How to Choose a Triathlon Coach

How to Choose a Triathlon Coach

Lee Zohlman, USA Triathlon Elite Level 3 Coach

Lead Coach and Owner, BodyZen MultiSport Coaching

 

I believe I can speak with some authority on this (trust me it’s the only thing I can speak on-don’t know much else in life) and to give some back ground I was one of the first batch of thirty or so USA Triathlon (USAT) certified coaches in 1998. Since 2000 I have been helping USA Triathlon by presenting to aspiring new coaches on various subjects. After going through the USA Triathlon Level Three certification years ago I really began thinking about this subject and the various moving parts. MY DEFINITION of a coach is someone who has a certification from USAT or another governing body in the sport and who also runs an ethical and smart program. I also believe the coach should have insurance, CPR certification and some type of science background. SO there you have my criteria for a coach. Going forward with this topic when I use the word coach I speak of this group. Our business is extremely unregulated and ANYONE can call themselves a coach. I mean anyone! From bike shop employees to butchers.

I know that if you live in a small city and are looking for a coach you will ask around first, maybe hop on a forum and check them out or go to the USAT (usatriathlon.org) website to find one in your area. With technology these days it is quite effective to coach over the internet as long as both parties commit to the relationship. I have seen great success with athletes with long distance coaching but it does really take a lot of time focusing on fostering that relationship. If I had my way I would see my athletes every day and look into their eyes, as you can really tell the disposition of the athlete that way and if they are ready to perform that day’s tasks.

But this is not the case nor how I have developed my business, good bad or indifferent.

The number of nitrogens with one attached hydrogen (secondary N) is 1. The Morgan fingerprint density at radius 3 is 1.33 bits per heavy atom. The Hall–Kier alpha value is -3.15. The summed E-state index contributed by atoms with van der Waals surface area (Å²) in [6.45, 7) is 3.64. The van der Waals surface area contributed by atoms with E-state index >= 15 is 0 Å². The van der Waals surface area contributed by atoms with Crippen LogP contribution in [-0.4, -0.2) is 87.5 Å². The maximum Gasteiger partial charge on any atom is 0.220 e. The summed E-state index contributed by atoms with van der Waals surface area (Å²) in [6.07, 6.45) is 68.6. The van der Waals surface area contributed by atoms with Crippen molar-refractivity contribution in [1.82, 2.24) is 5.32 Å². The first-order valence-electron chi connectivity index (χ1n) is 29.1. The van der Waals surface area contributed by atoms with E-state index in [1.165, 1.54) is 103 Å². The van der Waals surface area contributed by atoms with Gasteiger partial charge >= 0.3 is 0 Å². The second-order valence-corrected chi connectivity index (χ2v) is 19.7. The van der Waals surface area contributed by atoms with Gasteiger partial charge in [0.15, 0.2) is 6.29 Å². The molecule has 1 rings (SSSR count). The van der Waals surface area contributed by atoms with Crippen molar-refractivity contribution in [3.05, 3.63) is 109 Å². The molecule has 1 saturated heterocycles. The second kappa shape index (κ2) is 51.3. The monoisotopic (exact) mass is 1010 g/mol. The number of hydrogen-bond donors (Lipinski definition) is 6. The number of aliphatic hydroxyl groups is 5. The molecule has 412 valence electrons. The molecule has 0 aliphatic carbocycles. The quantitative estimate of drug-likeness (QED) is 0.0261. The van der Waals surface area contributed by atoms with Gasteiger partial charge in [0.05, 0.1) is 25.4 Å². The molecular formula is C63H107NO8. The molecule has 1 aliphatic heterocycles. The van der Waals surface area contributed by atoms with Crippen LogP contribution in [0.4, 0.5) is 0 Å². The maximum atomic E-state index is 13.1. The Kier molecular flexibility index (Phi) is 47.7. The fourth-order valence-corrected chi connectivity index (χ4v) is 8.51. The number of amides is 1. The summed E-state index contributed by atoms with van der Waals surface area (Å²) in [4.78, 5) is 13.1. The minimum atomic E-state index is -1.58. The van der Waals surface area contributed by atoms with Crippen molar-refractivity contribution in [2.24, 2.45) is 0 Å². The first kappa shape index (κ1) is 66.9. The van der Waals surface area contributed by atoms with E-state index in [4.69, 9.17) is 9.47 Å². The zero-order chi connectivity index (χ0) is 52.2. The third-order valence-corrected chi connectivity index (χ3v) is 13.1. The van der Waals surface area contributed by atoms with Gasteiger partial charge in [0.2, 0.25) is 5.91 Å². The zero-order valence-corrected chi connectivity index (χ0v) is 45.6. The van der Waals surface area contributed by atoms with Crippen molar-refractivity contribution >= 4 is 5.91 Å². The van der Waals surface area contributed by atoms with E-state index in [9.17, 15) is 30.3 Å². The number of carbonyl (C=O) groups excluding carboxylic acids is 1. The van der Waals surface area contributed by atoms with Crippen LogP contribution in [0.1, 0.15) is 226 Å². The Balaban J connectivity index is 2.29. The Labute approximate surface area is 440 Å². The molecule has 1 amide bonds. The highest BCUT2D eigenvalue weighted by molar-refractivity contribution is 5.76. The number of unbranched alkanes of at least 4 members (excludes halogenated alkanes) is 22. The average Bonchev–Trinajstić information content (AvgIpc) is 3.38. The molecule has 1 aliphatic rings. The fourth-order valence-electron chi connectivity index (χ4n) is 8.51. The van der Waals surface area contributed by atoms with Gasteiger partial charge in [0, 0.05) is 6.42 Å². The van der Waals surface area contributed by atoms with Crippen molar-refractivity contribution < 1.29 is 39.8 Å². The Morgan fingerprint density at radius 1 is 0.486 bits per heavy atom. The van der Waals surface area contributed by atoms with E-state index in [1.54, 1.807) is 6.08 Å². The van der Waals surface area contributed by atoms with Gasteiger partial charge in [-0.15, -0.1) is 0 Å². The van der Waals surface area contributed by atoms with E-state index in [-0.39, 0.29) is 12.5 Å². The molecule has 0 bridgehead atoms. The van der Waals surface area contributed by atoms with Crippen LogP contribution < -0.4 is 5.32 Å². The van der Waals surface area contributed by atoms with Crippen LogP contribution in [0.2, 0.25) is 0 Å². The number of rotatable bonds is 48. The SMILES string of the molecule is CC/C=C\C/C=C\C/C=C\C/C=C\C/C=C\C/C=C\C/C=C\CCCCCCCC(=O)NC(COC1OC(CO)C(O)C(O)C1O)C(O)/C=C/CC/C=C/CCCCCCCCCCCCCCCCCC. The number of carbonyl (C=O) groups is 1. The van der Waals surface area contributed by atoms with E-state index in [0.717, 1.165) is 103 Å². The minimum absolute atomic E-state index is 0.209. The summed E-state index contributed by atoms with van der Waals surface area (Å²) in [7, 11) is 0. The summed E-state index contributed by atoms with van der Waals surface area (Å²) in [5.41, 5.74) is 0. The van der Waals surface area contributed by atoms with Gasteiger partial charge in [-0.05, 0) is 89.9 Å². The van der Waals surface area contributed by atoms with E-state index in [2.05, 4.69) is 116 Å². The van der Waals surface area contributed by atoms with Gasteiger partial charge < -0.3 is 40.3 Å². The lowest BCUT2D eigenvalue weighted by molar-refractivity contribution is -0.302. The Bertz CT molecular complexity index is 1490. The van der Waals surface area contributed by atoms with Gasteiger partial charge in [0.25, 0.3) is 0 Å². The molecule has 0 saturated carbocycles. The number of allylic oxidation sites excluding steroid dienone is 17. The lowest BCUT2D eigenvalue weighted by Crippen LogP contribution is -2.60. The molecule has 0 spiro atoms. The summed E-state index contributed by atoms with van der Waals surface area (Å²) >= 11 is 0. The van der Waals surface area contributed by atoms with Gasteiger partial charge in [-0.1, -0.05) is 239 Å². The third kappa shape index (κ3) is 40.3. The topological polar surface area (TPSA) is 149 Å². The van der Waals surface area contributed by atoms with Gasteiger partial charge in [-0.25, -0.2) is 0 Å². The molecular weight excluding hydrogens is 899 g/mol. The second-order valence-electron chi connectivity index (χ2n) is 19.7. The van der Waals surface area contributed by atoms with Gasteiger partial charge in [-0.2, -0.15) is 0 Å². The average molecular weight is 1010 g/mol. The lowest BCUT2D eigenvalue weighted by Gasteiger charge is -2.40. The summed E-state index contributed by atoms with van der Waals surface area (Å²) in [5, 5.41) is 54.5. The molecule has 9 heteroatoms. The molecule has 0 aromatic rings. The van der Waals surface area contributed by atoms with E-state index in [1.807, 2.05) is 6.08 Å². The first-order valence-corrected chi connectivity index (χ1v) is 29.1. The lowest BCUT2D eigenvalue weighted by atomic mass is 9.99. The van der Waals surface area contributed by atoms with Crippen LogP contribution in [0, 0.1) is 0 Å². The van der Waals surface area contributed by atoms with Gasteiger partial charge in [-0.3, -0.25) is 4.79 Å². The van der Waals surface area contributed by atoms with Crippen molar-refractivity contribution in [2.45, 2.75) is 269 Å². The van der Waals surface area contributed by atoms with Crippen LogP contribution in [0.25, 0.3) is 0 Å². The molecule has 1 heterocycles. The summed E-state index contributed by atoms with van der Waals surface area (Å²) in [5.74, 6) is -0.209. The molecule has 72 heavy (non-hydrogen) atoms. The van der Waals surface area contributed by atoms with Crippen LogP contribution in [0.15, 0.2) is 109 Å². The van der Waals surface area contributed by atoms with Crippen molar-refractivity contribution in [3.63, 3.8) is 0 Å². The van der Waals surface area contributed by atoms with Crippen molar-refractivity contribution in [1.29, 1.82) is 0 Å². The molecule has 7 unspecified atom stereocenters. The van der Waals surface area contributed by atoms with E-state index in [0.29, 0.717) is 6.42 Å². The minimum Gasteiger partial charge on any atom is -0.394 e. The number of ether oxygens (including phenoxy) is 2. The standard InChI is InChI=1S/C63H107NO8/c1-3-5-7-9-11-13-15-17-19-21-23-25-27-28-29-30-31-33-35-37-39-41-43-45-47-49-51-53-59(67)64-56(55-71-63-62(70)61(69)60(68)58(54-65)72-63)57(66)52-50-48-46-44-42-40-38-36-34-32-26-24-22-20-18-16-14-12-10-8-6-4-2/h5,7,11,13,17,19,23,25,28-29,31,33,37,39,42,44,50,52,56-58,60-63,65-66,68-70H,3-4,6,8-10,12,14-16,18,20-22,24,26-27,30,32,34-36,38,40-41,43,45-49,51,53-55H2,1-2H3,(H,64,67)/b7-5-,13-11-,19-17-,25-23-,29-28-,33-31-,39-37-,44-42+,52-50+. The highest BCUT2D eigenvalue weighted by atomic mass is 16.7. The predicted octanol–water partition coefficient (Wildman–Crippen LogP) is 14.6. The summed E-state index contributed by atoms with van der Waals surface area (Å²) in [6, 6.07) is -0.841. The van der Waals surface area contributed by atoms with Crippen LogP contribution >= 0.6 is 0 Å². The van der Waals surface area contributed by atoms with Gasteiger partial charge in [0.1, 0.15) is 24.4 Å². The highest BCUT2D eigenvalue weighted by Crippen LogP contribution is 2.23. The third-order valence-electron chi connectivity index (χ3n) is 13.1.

Now there are many fine coaches out there. But if I were an aspiring athlete of any sport or level I would…. well, let’s say I really wanted to get into golf. I would ask around about local golf pros and I would search the internet for information about golf pros. I would find the most educated, experienced golf pro I could find and get some references as well. I would want to make sure he has plenty of success stories I could call on.

Now here’s the thing with tri coaching most people don’t know. In a way, it is kind of like personal training. I tread lightly here as the two are not very similar at all but in this way you can draw a parallel. For the most part if you take an average or below average athlete and give them enough training they are going to get better just by the mere fact they are on some type of plan. So of course if a person who calls themselves a coach and has some understanding of planning workouts and also has some experience as a triathlete and gives  out a plan then there athlete will improve. BUT, there is a lot more to successful tri coaching then meets the eye or by just throwing workouts to the athlete. The most important element of coaching is knowing how much training to give an athlete and if they’re ready to absorb the dose of a session. This is vital to prevent injury and illicit a positive response in the body. What can a qualified and competent coach do:

  • Create an individual periodized training program to peak the athlete for a certain race
  • Knows and uses Lactate Threshold testing, power meter training and heart rate monitoring in the sessions
  • Use the latest in endurance sport research to help the athlete achieve their goals
  • Create the training plan with the athlete’s strengths, weaknesses and life schedules in mind
  • Train the athletes mind as well as body
  • Coach the athlete in the subjects of nutrition, flexibility, sport specific strength training, effective and safe supplementation, equipment selection
  • Listen to the athlete and be willing to change the plan and the overall approach